Gone too are the insular A-Town guest appearances from artists like Andre 3000, Big Boi, Cool Breeze, Sleepy Brown and Witchdoctor. Bound to unnerve old school devotees and comparatively newer followers, these conspicuous absences suggest not only a lack of buy-in from the rest of the once-united Dungeon Family collective, but also intimates a tighter grip of creative control as a likely stipulation of their once-estranged, now most popular member’s return. In fact, the only member that shows up at all is the poetic Big Rube, and even then only briefly on the record’s minute-long intro. Amid all the cheerleading positivity and celebrating of uniqueness we’ve come to expect from Cee-Lo, it’s easy to forget that Goodie Mob used to be a socially conscious and even political force. Songs like “Come As You Are” and the insipid “Amy” feel light as feathers by comparison. Fittingly, the message of “Power” finds poignant encapsulation in one tragic, ironic lyric: “it’s not about black and white / it’s about Cee-Lo Green.”
Age Against The Machine, no matter whose names and faces are on the cover, is yet another tired episode of the Cee-Lo show, ping-ponging between the plodding pop of his bizarre solo material and third-rate digital southern fried funk facsimiles. But given the fullness of his plate and the plethora of needless “interludes,” it becomes clear that this reunion suffers from his success. The beats feel like unfinished throwaways from his last album, table scraps for his boys and a chance to burn off a few lackluster B-sides. By the time glorified solo track “Nexperiance” rolls around, the de facto frontman has all but done away with pretense and started giving his aforementioned protege V. back-to-back features to the detriment of the remaining Mobsters.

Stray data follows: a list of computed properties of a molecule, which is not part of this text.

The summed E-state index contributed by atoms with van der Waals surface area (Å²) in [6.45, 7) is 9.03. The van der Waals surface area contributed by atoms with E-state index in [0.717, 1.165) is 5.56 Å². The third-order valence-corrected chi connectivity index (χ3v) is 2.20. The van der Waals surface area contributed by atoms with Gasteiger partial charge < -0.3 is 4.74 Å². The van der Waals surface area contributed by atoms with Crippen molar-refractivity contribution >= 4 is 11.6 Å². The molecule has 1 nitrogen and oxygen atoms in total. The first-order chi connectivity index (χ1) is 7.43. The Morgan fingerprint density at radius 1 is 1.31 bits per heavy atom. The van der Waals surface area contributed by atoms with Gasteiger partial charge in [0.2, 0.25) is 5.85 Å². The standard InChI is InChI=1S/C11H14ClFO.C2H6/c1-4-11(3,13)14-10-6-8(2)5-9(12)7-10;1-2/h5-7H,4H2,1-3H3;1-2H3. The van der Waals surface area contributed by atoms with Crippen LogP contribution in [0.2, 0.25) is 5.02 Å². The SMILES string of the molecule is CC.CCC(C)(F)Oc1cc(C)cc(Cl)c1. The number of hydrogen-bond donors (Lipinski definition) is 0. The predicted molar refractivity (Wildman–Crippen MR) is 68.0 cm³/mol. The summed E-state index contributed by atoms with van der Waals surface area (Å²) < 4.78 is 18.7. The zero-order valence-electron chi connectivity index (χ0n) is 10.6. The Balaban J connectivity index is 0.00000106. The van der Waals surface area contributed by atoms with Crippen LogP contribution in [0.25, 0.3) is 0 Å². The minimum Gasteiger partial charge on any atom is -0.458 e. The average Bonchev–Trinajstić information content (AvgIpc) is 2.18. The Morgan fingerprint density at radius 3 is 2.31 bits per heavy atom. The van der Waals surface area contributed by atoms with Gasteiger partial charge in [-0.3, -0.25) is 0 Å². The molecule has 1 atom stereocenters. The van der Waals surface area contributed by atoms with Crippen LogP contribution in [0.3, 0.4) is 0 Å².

Given the lack of better options, however, it’s hard to imagine how Gipp, Kujo, and T-Mo could have resisted. Without Cee-Lo, a Goodie Mob reunion would’ve been critically asterisked, his void inescapable, black-hole like in its totality, in whatever interviews and journalistic assessments they’d be lucky enough to secure. On the other hand, with his involvement, they become, as when they appeared on Late Night With Jimmy Fallon, secondary to a larger-than-life boss. (During the show, Fallon inadvertently and inaccurately whitewashed from the record their one album without Cee-Lo by stating it had been 14 years since the last Goodie Mob album.) If only they’d had the foresight to realize that their erstwhile cohort lacked the star power to reboot their careers rather than create another footnote to his own.
Indeed, he couldn’t even muster the selling power to fill a 414 person capacity room in New York City. As such, the three men were left clamoring for time at their concert as they were on their own damn comeback album. Notably, when Gipp returned in pimptastic attire for “Steppin Out,” a solo cut of his own off 2003’s Mutant Mindframe, his bald-headed benefactor stayed on to mug for the audience, at one point using some kind of binaca breath spray as a Carrot Top style prop. As the crowd slowly but steadily thinned, Goodie Mob appeared crushed, a understandably maddening fate for what was once one of the South’s brightest lights. They departed humbly, never bothering to return for an encore, and probably wishing they hadn’t shown up again in the first place.
Gary Suarez is Music Twitter's conscience. See for yourself - @noyokono